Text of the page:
In 2 weeks’ time, the 1975 are on tour in the UK.
By Mary Chang
on Friday, 12th September 2014 at 6:00 pm
A raucous favorite at festivals this summer, Slaves‘ song ‘Hey’ now has a promo. The video reminds us all how important it is to keep an eye on your drinks or strange things will happen. You have been warned. Watch the video below.
We gave away ‘Hey’ in this previous MP3 of the Day post. Catch them on tour supporting Jamie T in October and November; all the details are here.
Last week, Irish art rockers Bell X1 began part 2 of the touring cycle for ‘Chop Chop’, their fifth studio album that was released back in July 2013. When I caught up with frontman Paul Noonan via e-mail a few days ago, he was surprisingly frank about the album’s reception thus far. “To be honest we hoped it would have gotten to more ears by now. When we made the record we had such fire for it, and were aching to get it out there. We love playing so we’re glad to be out again, but we had hoped we’d get to visit a lot more places in the US this second time around.”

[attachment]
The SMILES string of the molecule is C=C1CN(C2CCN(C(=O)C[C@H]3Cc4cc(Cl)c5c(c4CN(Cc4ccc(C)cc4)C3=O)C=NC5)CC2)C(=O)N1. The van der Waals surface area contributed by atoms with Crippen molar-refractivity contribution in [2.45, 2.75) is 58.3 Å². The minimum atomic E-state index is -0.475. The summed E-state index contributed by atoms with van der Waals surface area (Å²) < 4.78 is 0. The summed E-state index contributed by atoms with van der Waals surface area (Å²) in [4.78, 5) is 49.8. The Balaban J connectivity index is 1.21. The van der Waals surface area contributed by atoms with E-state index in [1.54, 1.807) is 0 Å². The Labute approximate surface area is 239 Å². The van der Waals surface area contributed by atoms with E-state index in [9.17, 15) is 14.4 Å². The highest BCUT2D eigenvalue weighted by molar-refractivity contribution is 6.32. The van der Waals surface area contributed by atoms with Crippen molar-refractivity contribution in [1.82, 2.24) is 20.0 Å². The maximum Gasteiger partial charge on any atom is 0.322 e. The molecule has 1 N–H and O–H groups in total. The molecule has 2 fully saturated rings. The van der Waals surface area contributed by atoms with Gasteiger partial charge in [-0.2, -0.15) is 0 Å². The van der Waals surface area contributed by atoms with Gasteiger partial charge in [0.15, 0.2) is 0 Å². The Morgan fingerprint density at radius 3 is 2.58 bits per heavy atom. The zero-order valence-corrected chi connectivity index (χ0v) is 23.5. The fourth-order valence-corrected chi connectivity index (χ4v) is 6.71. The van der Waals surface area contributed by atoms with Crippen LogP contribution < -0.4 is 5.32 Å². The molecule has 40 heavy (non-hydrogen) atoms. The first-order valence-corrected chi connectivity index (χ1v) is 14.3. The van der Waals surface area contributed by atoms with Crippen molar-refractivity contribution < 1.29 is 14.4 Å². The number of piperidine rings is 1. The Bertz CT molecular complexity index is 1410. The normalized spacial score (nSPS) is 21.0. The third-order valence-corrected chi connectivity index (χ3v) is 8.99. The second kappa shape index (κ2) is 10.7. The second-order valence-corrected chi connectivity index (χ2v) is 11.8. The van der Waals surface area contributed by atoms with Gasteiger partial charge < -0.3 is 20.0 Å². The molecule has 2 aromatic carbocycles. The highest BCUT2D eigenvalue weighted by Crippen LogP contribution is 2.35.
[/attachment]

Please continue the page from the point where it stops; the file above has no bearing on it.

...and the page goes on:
In my interview with him from last spring, Noonan talked about the “mentality shift” that went into the making of ‘Chop Chop’, particularly with regard to technical skill and playing the songs live. “We really wanted to do it quickly and mine a little more instinct and intuition and become better musicians.” He emphasised the live aspect of the band’s music as not just the end result, but an important part of the songwriting process. “Initially, actually, we wanted to make two short albums, and call one ‘Chop’ and the other ‘Chop’ and then have some kind of a way of connecting them that they would become ‘Chop Chop’. The time from making a record to it actually getting out is often frustratingly long, and often you spend 6 months or so sitting on a record you’ve made and are burning to get out and play and to bring to people. And so we wanted to make a record and put it out very quickly and then tour that, and then (repeat the cycle)”.